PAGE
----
"Starstruck," a glittery, punk-rock musical, beats with sweet nostalgia and the contrapuntal cadences of the new-wave age. It's an Australian celebration in the spirit of Busby Berkeley, a cross-generational love story trimmed in rhinestones and tap shoes.
It's a change of tempo, too, for director Gillian Armstrong in her first film since the serene biography "My Brilliant Career." But the heroine is the same -- strong-willed and career-minded, with more pluck than good sense. And star Jo Kennedy, torchy and trashy, goes after her songs like she goes after her men, full steam ahead.
Her "Body and Soul," one of 10 songs in the film, topped the charts Down Under last year, and except for one ballad, the numbers make grand excuses for gaudy production numbers. You can't stop the music. And you can't stop the dancing -- delight fantastic, with David Atkins' well-heeled choreography, full of experimental high-stepping.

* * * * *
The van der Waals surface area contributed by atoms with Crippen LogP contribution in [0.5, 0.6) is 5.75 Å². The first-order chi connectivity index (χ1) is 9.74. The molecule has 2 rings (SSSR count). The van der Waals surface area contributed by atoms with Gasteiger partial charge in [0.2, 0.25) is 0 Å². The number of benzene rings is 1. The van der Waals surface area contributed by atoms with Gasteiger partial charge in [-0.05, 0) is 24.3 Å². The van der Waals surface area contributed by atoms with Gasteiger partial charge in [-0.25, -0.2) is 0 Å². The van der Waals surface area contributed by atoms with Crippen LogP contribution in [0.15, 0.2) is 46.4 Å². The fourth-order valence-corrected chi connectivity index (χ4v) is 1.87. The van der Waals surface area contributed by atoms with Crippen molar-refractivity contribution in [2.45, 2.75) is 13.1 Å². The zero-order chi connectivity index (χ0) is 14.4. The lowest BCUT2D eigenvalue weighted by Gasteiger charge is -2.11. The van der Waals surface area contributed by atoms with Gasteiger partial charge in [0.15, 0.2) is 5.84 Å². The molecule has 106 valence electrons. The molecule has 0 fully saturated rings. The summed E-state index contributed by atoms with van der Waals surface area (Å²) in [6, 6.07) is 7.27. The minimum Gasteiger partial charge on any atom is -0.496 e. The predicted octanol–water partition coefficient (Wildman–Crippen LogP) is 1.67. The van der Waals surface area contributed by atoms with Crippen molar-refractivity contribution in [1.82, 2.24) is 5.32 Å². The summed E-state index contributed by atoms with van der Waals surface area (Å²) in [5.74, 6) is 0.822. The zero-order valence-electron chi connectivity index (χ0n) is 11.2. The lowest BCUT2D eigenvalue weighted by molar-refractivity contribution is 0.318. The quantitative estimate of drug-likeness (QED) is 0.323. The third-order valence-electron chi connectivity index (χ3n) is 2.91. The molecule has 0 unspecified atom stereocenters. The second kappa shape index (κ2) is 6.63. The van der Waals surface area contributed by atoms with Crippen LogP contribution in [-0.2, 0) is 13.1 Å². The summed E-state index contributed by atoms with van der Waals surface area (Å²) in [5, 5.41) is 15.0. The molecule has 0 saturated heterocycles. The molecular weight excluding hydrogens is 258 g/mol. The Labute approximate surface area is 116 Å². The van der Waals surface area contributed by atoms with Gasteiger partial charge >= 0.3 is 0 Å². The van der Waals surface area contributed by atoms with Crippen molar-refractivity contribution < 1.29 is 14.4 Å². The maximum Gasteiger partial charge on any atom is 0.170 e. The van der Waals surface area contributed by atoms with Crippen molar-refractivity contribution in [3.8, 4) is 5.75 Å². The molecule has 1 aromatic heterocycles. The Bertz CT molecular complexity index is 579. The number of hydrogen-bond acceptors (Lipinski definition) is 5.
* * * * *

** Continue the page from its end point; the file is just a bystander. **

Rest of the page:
As for the plot, it's a case of "Hey kids, let's put on a show." Kennedy and costar Ross O'Donovan play cousins Jackie and Angus Mullens, who parody Judy Garland and Mickey Rooney in their backlot musical days. The Mullenses live in downtown Sydney over the Harbor View Pub, a blue-collar bar alive with eccentric Aussies. Most delightful of these is fat prophetic Nana, played by New Zealander Pat Evison ("A Town Like Alice"). She and the rest of the Mullenses face eviction if they can't pay the bills.
Armstrong crosscuts from the pub to the neon-lined Lizard Lounge, where the kid customers wear anything as long as it's synthetic. Jackie does a number with a group called The Wombats, followed by a number with the lead guitarist. Later, a joyful dance sequence jumbles the generations as Jackie struts on the bar top, triumphant after walking a tightrope strung across a Sydney skyscraper canyon. The stunt, Angus' brainstorm, gets her on "Wow," a rock show hosted by Sydney's answer to Dick Clark. There she hopes to win a $25,000 talent show and save the family bar.
But success soils our songbird. Jackie, seductive in an LP-shaped, licorice-colored tutu, ditches her friends, beliefs and musical preferences for fame and a chance at the teen host's body. Alas, a beefcake water ballet proves he's gay. Men in tempting tank suits, noses coated with zinc oxide, cling to shark floats in geometric formation, toes pointed. Even Esther Williams would take a dive for this number. It's a show-stopper in a spectacular that never slows down. STARSTRUCK -- At the Key.